Nearly every rare book library has at least one extra-illustrated book; many archives hold hundreds of them. Yet the polarizing eighteenth- and nineteenth-century practice of extra-illustration has rarely been studied in its own right. Instead it is generally mentioned only briefly as part of larger arguments about marginalia, book use, and private libraries. Lucy Peltz’s extravagantly illustrated and extraordinarily well-researched Facing the Text: Extra-Illustration, Print Culture, and Society in Britain 1769-1840 offers a strikingly new approach as it both defines extra-illustration against similar “bibliographic activities” (5) and traces the rise and fall of what might be called its golden age.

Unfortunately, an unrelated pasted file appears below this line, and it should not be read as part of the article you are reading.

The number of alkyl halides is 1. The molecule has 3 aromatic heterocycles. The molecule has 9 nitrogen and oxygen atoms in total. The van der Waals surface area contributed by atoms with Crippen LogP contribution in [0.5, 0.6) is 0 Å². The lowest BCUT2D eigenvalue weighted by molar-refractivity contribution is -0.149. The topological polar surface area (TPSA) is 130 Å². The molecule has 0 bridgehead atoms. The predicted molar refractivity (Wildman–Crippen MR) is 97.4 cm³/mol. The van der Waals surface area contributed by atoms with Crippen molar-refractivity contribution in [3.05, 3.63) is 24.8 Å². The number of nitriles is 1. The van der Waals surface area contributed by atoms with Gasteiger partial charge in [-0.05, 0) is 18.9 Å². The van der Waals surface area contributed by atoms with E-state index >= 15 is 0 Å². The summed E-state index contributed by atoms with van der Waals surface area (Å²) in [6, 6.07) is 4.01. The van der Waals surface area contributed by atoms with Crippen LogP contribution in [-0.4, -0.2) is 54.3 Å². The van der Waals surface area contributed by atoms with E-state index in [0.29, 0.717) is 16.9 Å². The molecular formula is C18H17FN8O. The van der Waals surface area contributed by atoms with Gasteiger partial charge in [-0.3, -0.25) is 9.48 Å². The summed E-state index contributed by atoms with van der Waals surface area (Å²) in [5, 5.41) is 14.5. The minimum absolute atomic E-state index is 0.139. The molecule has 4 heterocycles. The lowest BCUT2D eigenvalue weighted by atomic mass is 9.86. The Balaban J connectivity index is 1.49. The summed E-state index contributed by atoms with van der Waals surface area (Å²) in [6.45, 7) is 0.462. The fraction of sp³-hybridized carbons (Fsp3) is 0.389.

Published in the Material Texts series of the University of Pennsylvania Press, Pier Mattia Tommasino’s The Venetial Qur’an is an exemplary work of textual scholarship and a fascinating exploration of the political, religious, and literary milieu of sixteenth-century Italy. Remarkable both for its impressive erudition and refreshing readability, this monograph delves into the history of the (presumably) first translation of the Qur’an from Arabic into a European vernacular language.